Minnesota’s Gypsy were strong on vocal harmonies and veered their music towards influences like America and Three Dog Night, they should have been based out in California judging by this.
Written by: gdmonline
LABEL: Metromedia Records
SERIAL: MSD 1031
CD REISSUE: Discogs Reissue List
COUNTRY OF ORIGIN: USA
LINEUP: James Walsh – vocals, keyboards, percussion * Enrico Rosenbaum – vocals, guitars, percussion * James C. Johnson – vocals, lead guitar * Doni Larson – bass * Jay Epstein – drums
TRACK LISTING: 01 Gypsy Queen Part I * 02 Gypsy Queen Part II * 03 Man of Reason * 04 Dream If You Can * 05 Late December * 06 The Third Eye * 07 Decisions * 08 I Was So Young * 09 Here In My Loneliness * 10 More Time * 11 The Vision * 12 Dead and Gone * 13 Tomorrow Is The Last To Be Heard
WEBLINKS: Site Link
Not many of us would’ve been around long enough to remember a band from the Minnesota twin cities called The Underbeats. These guys were huge on the Upper Midwest circuit between 1964 and 1968. Having reached a plateau in their local region, the members of this group headed west to California to try and break on a national level.
Having played a few gigs in the City of the Angels. The boys struck pay dirt when a new band called Chicago Transit Authority released their debut album. It enabled them to vacate their resident gig at the Whiskey A-Go Go. The Underbeats would replace them. It proved to be a steady seven month stint, which saw record labels take an interest in the band.
Stricken between having to sign with a large well known label (Atlantic), or a smaller newer enthusiastic label (Metromedia), the newly named Gypsy opted for the latter.
The debut album released in 1970 was a lavish affair. It highlighted the band’s penchant for writing material with an emphasis on multi-layered vocal harmonies. So good were the recording sessions that the band continued on to write a double-album’s worth of material!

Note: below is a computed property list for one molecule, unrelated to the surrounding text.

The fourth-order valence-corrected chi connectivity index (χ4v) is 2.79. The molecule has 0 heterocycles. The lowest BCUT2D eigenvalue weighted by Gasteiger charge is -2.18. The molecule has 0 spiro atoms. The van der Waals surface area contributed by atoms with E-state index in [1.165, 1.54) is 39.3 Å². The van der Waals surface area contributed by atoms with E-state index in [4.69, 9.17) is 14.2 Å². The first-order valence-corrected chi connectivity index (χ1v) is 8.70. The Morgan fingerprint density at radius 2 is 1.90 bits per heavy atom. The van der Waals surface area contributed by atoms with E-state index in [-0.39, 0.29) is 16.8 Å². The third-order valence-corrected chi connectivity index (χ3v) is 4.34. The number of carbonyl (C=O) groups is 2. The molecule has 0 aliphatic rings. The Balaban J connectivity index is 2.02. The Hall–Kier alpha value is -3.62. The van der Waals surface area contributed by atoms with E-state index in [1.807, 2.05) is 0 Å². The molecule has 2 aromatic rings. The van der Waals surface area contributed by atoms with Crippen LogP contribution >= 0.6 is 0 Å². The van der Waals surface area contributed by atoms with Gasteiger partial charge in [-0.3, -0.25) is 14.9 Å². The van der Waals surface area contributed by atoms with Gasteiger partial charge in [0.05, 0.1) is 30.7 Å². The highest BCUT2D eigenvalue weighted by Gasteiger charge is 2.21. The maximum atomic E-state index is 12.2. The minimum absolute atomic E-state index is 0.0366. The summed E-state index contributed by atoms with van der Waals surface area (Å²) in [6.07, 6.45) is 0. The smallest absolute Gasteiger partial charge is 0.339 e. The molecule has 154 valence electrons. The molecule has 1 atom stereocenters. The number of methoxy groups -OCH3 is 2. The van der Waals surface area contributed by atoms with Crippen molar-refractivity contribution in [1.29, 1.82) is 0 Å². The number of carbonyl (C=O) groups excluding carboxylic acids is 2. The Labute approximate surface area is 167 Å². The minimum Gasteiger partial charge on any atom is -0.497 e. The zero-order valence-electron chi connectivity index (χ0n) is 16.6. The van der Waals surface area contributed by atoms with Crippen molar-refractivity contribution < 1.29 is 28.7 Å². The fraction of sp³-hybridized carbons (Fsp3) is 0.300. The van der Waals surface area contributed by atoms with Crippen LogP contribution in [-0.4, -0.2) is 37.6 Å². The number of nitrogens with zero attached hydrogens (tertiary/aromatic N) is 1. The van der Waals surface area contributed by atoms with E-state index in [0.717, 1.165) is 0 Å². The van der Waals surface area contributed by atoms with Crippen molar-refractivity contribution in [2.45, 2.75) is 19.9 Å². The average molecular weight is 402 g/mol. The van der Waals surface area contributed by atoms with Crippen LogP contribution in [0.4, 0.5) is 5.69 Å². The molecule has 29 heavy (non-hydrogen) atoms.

The music provided by Gypsy doesn’t rock out hard like Blue Cheer, Bang etc. It’s more in line with the likes of America and Three Dog Night. There is an emphasis on keyboards and organ played by James Walsh. The other key members Rosenbaum and Johnson team up on guitars.
The standout cuts at the time were the dual brace of ‘Gypsy Queen’ – Parts 1 and 2. The near eleven minute epic of ‘Dead And Gone’ was another to make it to Radio. Bearing in mind this was before commercial FM radio started demanding shorter songs. Gypsy could get away with it.
‘Tomorrow Is The Last To Be Heard’ is another highlight. The Iron Butterfly styled drum solo through the middle (a la ‘Inna Gada Da Vida’) was kinda obvious. Elsewhere, the songs make for great listening. And if you place yourself in the mindset of 1970, this was pretty advanced for its time!
The debut album was well received by the public. Gypsy went on to release one more album for Metromedia (‘In The Garden’) and a few more for the RCA label. The ‘Gypsy’ album has been re-released several times on CD, so it should be easy to track down. Refer the discography section of the bands website in the link above.
What is even more astounding, is that Gypsy are alive and well in the 21st century, and play a handful of gigs every year. James Walsh is the only survivor from those heady days of yesteryear. Not the typical album you would hear from an American band in 1970, and as for those vocal harmonies.. wow!